-- Erik Ryberg (firstname.lastname@example.org), May 25, 2001.
I've always assumed that f22 is the f-stop at which manufacturers quote image diameter, because it's this f-stop that many lenses become diffraction limited.
An interesting example that may pertain to this thread is the Fujinon 250mm f6.7 versus the Fujinon 250mm f6.3. Both lenses are plasmats, the f6.3 is wider than the f6.7, yet the f6.7 is quoted to have the larger of the two image circles. It would appear that image circle depends, at least in part, on the design of the lens.
Certainly, design can have a large impact on the image circle. Compare a Symmar to a Super Angulon, or to a double-Gauss design.
-- neil poulsen (email@example.com), May 26, 2001.
Erik's is the first explanation that really makes sense to me. It's not that the actual circle of coverage varies (that would be limited by the optical design), but that the USABLE circle of coverage will vary. However, having gotten that far, the original question still remains: does it vary by any measureable factor?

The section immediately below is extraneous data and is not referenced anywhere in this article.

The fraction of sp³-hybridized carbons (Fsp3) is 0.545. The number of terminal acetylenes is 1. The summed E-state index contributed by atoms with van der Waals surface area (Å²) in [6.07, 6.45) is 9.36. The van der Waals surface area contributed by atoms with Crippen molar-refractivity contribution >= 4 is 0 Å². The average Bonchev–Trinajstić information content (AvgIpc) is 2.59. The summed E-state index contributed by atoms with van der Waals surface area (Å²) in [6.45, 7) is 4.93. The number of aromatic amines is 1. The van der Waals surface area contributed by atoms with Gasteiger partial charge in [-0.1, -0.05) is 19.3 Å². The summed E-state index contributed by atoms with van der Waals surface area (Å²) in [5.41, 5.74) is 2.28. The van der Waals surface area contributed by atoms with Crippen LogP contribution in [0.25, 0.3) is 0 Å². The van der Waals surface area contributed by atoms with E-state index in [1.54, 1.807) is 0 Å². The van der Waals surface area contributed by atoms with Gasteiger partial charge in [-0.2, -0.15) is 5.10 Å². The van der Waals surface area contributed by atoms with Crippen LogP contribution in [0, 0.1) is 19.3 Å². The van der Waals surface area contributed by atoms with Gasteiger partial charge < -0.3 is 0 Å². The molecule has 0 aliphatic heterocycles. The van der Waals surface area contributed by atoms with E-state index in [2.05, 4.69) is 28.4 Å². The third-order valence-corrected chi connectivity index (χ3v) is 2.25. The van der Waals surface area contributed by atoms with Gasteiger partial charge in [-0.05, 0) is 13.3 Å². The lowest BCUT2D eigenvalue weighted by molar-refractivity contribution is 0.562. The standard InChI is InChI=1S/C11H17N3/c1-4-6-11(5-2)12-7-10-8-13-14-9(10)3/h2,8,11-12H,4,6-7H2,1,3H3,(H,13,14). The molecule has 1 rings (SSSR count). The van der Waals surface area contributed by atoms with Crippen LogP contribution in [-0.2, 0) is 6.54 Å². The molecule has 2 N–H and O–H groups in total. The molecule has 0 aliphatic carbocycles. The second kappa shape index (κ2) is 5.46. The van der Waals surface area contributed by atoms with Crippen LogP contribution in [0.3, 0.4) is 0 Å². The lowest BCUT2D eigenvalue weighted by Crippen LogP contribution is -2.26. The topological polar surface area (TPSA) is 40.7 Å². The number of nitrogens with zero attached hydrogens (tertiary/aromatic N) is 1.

-- Richard Deimel (Bbadger@aol.com), May 26, 2001.
Predictable, without any knowledge of the optical construction of the lens? No.
Someone mentioned Dagors and Heliars earlier. These are old fashioned lenses, where the coverage is left to fend for itself, so to speak. Modern lenses have the circle of coverage more tightly controlled by design, since there's no point in having a large circle of light that's unusable due to poor definition. This just increases flare and lowers image contrast needlessly.
A well-designed lens will have its image circle clipped by internal baffles or by barrel design, at the point in the image circle where quality falls below a certain standard.
-- Pete Andrews (firstname.lastname@example.org), May 26, 2001.
I know that's the modern engineer's view, but personally, I'd rather have a soft corner and a little extra flexibility in movement than a vignetted corner.
-- David Goldfarb (email@example.com), May 26, 2001.
Erik's fine (and finally, understandable!) explanation, it seems to me, implies that a data chart might be constructed which would compare a lens' light transmission both in the center and in the corner, as the aperture is reduced. This chart (or its implied graph) would illustrate the lessening edge falloff as the aperture shrinks.
Does this falloff approach zero as the diaphragm size also approaches zero?
-- Wellesley Browning (firstname.lastname@example.org), May 31, 2001.